A FUND run by Scottish Equity Partners has sealed its first clean energy infrastructure investment – committing up to £9 million to a venture to instal about 200 small wind turbines across the Highlands and Islands.

Glasgow-based private equity house SEP highlighted the fact that many of these turbines would be manufactured in Scotland, with local contractors used to instal them.

The SEP-run Environmental Capital Fund is investing up to £9 million in a special purpose vehicle called Hamsin Wind, which it will own, to fund the roll-out of about 200 community-based, single onshore turbines. These will be located in high wind-speed locations across the Highlands and Islands.

SEP said that the project would provide farmers and landowners with the opportunity to instal turbines on their properties, and benefit from free or discounted power for 20 years and beyond.

Hamsin has engaged Kingspan Wind, based at Stewarton in Ayrshire, as its turbine supply partner. SEP said: “Many of the Kingspan turbines are manufactured in Scotland.”

Renewables project developer Mistral Energy and adviser ABG Corporate Finance are also working with Hamsin on the venture.

The £135 million Environmental Capital Fund has been backed by Perth-based electricity and gas company SSE and a syndicate of financial investors led by Lexington Partners.

The fund was launched last September and anchored with the acquisition of an existing SSE infrastructure business, SSE Pipelines, which provides low-pressure gas connections for residential and commercial customers across the UK.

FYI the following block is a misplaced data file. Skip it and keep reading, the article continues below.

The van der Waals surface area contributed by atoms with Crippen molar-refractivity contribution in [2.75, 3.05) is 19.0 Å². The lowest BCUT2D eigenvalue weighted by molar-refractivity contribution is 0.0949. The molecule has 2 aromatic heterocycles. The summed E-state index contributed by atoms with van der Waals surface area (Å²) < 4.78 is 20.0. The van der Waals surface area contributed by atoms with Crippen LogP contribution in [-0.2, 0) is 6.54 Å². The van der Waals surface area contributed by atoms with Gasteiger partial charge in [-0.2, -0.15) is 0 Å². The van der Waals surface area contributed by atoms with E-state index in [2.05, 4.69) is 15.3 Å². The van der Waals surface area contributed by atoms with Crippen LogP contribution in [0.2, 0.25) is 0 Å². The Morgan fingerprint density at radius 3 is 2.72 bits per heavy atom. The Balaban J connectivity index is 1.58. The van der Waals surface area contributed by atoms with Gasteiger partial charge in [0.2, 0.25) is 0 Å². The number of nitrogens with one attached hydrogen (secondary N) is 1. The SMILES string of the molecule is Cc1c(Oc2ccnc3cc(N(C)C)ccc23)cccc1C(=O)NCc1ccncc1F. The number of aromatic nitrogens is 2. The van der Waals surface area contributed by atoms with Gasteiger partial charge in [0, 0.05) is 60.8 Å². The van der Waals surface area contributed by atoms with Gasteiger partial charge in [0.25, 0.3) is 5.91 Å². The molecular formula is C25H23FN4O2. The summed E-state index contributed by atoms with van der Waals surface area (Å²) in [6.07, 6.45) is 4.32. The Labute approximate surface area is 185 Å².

Asked why it had taken about a year to seal the first new investment, a spokeswoman for SEP highlighted the need to determine target projects for the fund, after reviewing various clean energy sub-sectors.

SEP also cited the work put into creating an “investible” deal, after electricity generation from small wind turbines was identified as a key target, and the effort put into areas such as obtaining planning permission.

Peter Bachmann, a director at SEP, said, in the case of small residential users, the hosts of the turbines would receive their power free of charge. In such instances, the turbines were connected directly to homes.

He added that larger energy users would receive discounted power through a 20-year Power Purchase Agreement. Such a PPA would allow them to buy power at a fixed price that was well below that they were currently paying.

Asked if it was possible Hamsin would look for external investment in future, Mr Bachmann replied: “It isn’t needed at present, but it is possible in the future once Hamsin reaches a larger scale.”

SEP said that the turbines, measuring no more than 20 metres high, would be “sympathetic with rural landscapes”, grid-connected, easy to erect, and subject to a straightforward planning process.

It added that Hamsin had the potential to save more than 5,000 tonnes of carbon dioxide per year, or in excess of 100,000 tonnes over the life of the turbines.